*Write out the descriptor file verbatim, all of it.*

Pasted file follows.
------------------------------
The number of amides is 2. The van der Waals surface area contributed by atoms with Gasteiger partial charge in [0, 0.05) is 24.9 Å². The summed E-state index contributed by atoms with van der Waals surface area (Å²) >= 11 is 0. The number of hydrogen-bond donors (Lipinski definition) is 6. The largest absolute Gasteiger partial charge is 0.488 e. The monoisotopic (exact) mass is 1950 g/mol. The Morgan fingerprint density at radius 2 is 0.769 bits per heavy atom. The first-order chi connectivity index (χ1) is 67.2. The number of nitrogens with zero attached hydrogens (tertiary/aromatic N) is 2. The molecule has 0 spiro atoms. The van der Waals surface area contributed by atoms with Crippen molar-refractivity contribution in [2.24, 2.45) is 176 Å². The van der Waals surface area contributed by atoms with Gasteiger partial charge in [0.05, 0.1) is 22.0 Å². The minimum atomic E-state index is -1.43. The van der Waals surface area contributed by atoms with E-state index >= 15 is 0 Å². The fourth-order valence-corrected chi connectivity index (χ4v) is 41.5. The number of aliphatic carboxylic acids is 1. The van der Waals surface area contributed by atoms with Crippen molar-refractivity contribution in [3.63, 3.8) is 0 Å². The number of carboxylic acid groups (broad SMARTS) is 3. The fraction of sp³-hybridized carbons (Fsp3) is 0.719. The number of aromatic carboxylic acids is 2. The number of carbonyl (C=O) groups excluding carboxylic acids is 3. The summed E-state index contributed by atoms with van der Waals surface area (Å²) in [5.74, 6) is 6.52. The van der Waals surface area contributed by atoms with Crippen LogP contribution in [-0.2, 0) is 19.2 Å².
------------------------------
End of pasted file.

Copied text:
The number of amides is 2. The van der Waals surface area contributed by atoms with Gasteiger partial charge in [0, 0.05) is 24.9 Å². The summed E-state index contributed by atoms with van der Waals surface area (Å²) >= 11 is 0. The number of hydrogen-bond donors (Lipinski definition) is 6. The largest absolute Gasteiger partial charge is 0.488 e. The monoisotopic (exact) mass is 1950 g/mol. The Morgan fingerprint density at radius 2 is 0.769 bits per heavy atom. The first-order chi connectivity index (χ1) is 67.2. The number of nitrogens with zero attached hydrogens (tertiary/aromatic N) is 2. The molecule has 0 spiro atoms. The van der Waals surface area contributed by atoms with Crippen molar-refractivity contribution in [2.24, 2.45) is 176 Å². The van der Waals surface area contributed by atoms with Gasteiger partial charge in [0.05, 0.1) is 22.0 Å². The minimum atomic E-state index is -1.43. The van der Waals surface area contributed by atoms with E-state index >= 15 is 0 Å². The fourth-order valence-corrected chi connectivity index (χ4v) is 41.5. The number of aliphatic carboxylic acids is 1. The van der Waals surface area contributed by atoms with Crippen molar-refractivity contribution in [3.63, 3.8) is 0 Å². The number of carboxylic acid groups (broad SMARTS) is 3. The fraction of sp³-hybridized carbons (Fsp3) is 0.719. The number of aromatic carboxylic acids is 2. The number of carbonyl (C=O) groups excluding carboxylic acids is 3. The summed E-state index contributed by atoms with van der Waals surface area (Å²) in [5.74, 6) is 6.52. The van der Waals surface area contributed by atoms with Crippen LogP contribution in [-0.2, 0) is 19.2 Å².